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Broad Art Museum Coming to Grand Avenue

By Eric Richardson
Published: Monday, August 23, 2010, at 01:47PM
Eli Broad Eric Richardson [Flickr]

Eli Broad stands at the site of his Broad Collection art museum, approved today for Grand Avenue next to the Walt Disney Concert Hall.

Eli Broad’s art collection has found a home in the heart of Downtown’s cultural hub. Saying that he and wife Edythe had “really always wanted to be on Grand Avenue,” Broad was quick to announce the site for his Broad Collection art museum after the project received its final government approval on Monday morning.

The $100-million facility will be home to a public museum and the headquarters of the Broad Art Foundation, and will be designed by Diller Scofidio + Renfro. The site, currently a parking lot, is immediately south of the Walt Disney Concert Hall, and across the street from the Colburn music school and the Museum of Contemporary Art (MOCA).

That grouping was not lost on Broad, who has played a role on the corridor since the late 1970’s. “I’m convinced Los Angeles is one of the four cultural capitals of the world,” Broad said before listing off institutions within just a few blocks of the museum site. “That’s a critical mass.”

While both the Broad Collection and MOCA will be displaying contemporary art, Broad emphasized that the two are focused on different periods. His collection focuses on more recent pieces, while MOCA’s works are concentrated in earlier decades.

By creating a museum, Broad hopes to see more of his prestigious art collection on display. “If we gave the art to any one or several museums, you know what percentage they would show?” he asked. “Ten percent, if that. They don’t have the gallery space.”

The planned museum’s 35,000 square feet of exhibition space should allow the display of approximately 300 pieces at a time. The Broad Art Foundation, whose collection includes approximately 2,000 works, will continue to be a major lender. “There’s plenty of art to go around,” Broad said.

The 120,000-square-foot building will consolidate the Broad Art Foundation’s collection, currently split between three storage sites.

Because the site is part of the Grand Avenue Project—an effort to develop Bunker Hill land owned by the city, county and Community Redevelopment Agency—the museum plans needed multiple governmental approvals.

“Congratulations, sir,” County Supervisor Gloria Molina told the philanthropist and former housing developer after the last of those was unanimously given by the Grand Avenue Authority.

The museum was first reported to be heading to Beverly Hills in late 2008. Santa Monica was later added to the mix and stayed officially under consideration until Monday’s vote was finalized.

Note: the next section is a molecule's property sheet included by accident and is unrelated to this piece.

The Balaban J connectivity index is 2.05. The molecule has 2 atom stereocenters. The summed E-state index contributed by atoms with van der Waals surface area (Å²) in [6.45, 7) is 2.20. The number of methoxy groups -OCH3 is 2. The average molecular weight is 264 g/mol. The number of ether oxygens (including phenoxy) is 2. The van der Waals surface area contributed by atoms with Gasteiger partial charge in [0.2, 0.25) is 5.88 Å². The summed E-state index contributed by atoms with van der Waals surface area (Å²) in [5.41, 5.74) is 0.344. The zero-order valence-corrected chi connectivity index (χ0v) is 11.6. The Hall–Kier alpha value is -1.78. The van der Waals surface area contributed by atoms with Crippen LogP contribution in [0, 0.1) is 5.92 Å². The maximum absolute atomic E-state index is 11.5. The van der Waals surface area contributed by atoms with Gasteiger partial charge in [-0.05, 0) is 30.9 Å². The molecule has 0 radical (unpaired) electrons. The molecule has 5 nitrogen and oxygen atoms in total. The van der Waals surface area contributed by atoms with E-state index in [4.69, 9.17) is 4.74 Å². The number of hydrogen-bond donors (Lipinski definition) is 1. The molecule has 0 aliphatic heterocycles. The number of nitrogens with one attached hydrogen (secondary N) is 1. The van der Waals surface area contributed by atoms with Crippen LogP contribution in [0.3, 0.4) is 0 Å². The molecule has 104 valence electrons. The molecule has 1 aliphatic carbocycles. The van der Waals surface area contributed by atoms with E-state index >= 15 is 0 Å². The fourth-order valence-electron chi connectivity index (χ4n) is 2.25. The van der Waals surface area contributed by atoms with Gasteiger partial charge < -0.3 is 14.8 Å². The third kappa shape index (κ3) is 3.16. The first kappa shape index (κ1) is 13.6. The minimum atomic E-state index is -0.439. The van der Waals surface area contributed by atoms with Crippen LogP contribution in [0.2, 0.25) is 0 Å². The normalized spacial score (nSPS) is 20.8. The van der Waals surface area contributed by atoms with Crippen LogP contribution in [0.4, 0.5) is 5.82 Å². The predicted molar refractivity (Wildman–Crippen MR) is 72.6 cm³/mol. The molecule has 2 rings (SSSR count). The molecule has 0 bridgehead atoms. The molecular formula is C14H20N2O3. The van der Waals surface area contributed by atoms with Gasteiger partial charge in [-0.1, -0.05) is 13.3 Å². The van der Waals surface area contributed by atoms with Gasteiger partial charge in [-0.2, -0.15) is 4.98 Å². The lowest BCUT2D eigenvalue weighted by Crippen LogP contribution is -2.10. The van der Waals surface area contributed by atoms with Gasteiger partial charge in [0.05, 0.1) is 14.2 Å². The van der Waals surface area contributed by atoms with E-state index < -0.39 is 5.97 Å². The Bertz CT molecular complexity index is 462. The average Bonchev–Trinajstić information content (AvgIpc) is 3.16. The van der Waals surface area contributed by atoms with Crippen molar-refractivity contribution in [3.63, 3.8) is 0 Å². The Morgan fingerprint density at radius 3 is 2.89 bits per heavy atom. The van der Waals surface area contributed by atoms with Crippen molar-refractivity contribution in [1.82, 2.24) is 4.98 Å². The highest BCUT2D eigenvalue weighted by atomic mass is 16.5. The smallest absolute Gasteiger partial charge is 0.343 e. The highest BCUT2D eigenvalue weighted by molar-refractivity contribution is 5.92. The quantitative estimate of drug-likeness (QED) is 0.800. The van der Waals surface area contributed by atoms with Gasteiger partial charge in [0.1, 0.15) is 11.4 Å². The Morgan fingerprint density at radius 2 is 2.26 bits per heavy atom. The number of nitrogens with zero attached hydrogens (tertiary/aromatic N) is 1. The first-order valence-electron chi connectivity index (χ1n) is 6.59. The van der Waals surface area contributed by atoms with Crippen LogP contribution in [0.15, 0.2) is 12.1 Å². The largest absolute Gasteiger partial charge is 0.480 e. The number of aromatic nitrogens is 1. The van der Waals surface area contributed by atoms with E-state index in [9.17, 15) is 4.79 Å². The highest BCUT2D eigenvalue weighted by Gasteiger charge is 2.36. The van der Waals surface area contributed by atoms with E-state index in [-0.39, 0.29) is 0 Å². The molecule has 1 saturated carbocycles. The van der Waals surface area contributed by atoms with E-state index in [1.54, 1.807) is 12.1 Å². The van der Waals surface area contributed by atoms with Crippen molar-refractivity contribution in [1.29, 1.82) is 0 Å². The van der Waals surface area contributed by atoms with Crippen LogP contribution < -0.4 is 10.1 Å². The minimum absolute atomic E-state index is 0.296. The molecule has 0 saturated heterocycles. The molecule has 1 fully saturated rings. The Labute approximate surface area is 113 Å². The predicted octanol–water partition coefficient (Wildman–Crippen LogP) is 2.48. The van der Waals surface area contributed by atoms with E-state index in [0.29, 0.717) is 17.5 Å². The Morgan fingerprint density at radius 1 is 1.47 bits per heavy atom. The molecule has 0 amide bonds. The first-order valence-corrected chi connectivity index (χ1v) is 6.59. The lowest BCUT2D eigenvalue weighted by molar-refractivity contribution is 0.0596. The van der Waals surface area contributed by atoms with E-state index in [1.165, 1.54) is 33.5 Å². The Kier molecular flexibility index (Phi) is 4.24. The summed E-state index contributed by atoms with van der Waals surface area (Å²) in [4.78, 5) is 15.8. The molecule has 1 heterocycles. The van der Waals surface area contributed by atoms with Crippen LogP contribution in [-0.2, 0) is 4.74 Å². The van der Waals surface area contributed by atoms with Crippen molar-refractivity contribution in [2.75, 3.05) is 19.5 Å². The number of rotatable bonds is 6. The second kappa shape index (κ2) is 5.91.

In the end, though, Downtown was a clear favorite. “We want to be here,” Broad said. He explained that the other sites were only considered when it appeared that developer Related Companies’ plans for the Grand Avenue site would not accommodate the museum.

It was a dinner Broad had with Mayor Antonio Villaraigosa that changed the museum’s course. “He said, ‘What are you doing in Santa Monica?’” Broad recalled. “I said, ‘Antonio, I’d rather be Downtown but life’s too short, we need all these approvals.’”

By this time, Related was glad to add the museum. The massive project has been paying penalties to its government landlords for its failure to break ground since February of 2009.

“As a result of the economy and the need to jump-start the project, they ceded that small portion of land to us,” Broad explained. “They think that with the park underway and with this museum underway, it will jump-start the entire project – hopefully sooner rather than later.”

Diller Scofidio + Renfro, based in New York City, has been involved in cultural arts centers around the world. Broad praised their ability to create a design that would neither clash with Disney Hall nor be anonymous next to it. The design will be unveiled in October, Broad said.

While Broad declined to discuss even general concepts of the design with the media, L.A. Times’ architecture critic Christopher Hawthorne was given a sneak peek at the architects’ submission to the museum design competition. He found that the work “contains the seeds of a canny, theatrical and high-energy piece of architecture.”

A $200-million endowment will fund the museum’s operation. Broad will also provide the $80- to $100-million for construction of the building. Construction on the three-story parking garage that will bring the museum level with upper Grand Avenue could start in October, and the entire project is hoped to be completed by late 2012.


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